Environmental vice-minister Pan Yue said on the sidelines of the opening session of the Chinese People’s Political Consultative Conference that “the green GDP project has been cancelled” and “will not be resumed [any time soon]”.

The project, aimed at providing a true picture of the mainland’s degradation by putting an environmental price tag on economic success, has been shrouded in controversy since its introduction in 2004.

It has been widely applauded by the public along with Beijing’s pledges to slash energy consumption by 20 per cent and curb pollution emissions by 10 per cent by the end of next year – but development-minded local authorities have scorned it.

An incomplete calculation of the environmental costs in 2004 showed that pollution caused more than 510 billion yuan in economic losses, or 3 per cent of GDP, according to the only green GDP report ever published, in 2006.

Mainland leaders who had lent their support from the outset of the research scheme were apparently embarrassed by the huge environmental price of the runaway economic development and decided to postpone the release of a second report.

President Hu Jintao shelved the green GDP calculations indefinitely ahead of the Communist Party’s congress in 2007, in an attempt to ensure a successful political reshuffle.

Despite widespread appeals to reinstate the project, analysts said environmentalism had been sidelined again amid the economic slowdown.

Many conservationists have expressed fears about the green impact of the stimulus package, with much of the spending focusing on energy-intensive and polluting industries. Mr Hu and Premier Wen Jiabao had promised several times since December that the mainland would not make the same mistakes of “pollution first and cleanup later”, which contributed to the economic miracle of the past three decades.

However, sources at the Ministry of Environmental Protection said energy and infrastructure projects totalling 800 billion yuan had been approved by the ministry in the past three months.

The ministry had been told not to hamper economic growth, they said.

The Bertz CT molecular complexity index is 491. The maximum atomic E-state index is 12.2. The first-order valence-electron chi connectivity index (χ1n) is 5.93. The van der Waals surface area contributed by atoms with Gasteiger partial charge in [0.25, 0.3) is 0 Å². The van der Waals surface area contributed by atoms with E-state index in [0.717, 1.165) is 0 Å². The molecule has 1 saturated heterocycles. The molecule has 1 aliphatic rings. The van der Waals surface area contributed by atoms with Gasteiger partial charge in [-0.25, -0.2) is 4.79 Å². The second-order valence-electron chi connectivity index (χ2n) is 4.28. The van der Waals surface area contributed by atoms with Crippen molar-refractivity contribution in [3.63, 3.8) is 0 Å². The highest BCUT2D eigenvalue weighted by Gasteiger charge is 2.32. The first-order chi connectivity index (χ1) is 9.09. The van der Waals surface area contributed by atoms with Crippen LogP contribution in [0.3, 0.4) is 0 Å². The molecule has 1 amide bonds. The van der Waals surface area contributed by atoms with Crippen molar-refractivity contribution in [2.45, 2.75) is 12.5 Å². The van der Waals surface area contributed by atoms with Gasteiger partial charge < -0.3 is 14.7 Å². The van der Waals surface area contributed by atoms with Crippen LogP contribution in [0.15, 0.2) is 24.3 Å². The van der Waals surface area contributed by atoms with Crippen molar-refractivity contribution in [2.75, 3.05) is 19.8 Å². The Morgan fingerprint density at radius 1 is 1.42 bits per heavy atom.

Analysts said the cancellation of the green GDP project and the ministry’s relatively rapid approval process in recent months were a result of intense political pressure from the top leadership.

“There is a clear conflict between lifting the economy and upholding strict environmental standards,” a Beijing-based environmentalist said. “It is not surprising to see such a result, given the country’s poor environmental record.”

Although Beijing had announced progress in cutting key pollutants, Mr Pan said there was still a long way to go to reverse the worsening environmental degradation.

February Was Warmest On Record

Cheung Chi-fai – SCMP – Updated on Mar 02, 2009

Last month was the warmest February since records began 125 years ago, with an average temperature of 20.5 degrees Celsius, 4.2 degrees higher than the month’s average for the 30 years to 2000.

The thermometer hit 28.3 degrees on February 25, a record high for the month.

The Hong Kong Observatory said the warmer weather was the result of a weak northeast monsoon and the stronger than usual influence of warmer air from the south.

“The cold air from the north seldom reached southern China. In Hong Kong, the occurrence of the warmer southerly winds originating from the ocean was about three times normal,” the Observatory said.

The temperatures were in line with the warming trend seen over the past 50 years, it said. The average February temperature has been rising by 0.4 degrees each decade.

Global warming and increasing urbanisation had contributed to this trend, the Observatory said.

The previous warmest February was in 2007, when temperatures averaged 19.5 degrees.

The city has just experienced its warmest autumn on record.

Last year, in a projection of the long-term impact of climate change on the city, Observatory chief Lam Chiu-ying warned summers would get longer and winters shorter, and that winters would disappear for good by 2049, possibly as early as the 2020s. That would mean temperatures falling to below 12 degrees for less than one day per year.

This scenario would happen if greenhouse gas emissions were not controlled and urbanisation continued to accelerate.

Edwin Lau Che-feng, the Hong Kong director of environmental group Friends of the Earth, said the new data reinforced the fact that global warming was affecting the city.

“No doubt climate change is at work,” he said. The city should step up efforts to conserve energy through measures that encouraged businesses to cut their energy consumption and reduce their carbon footprint.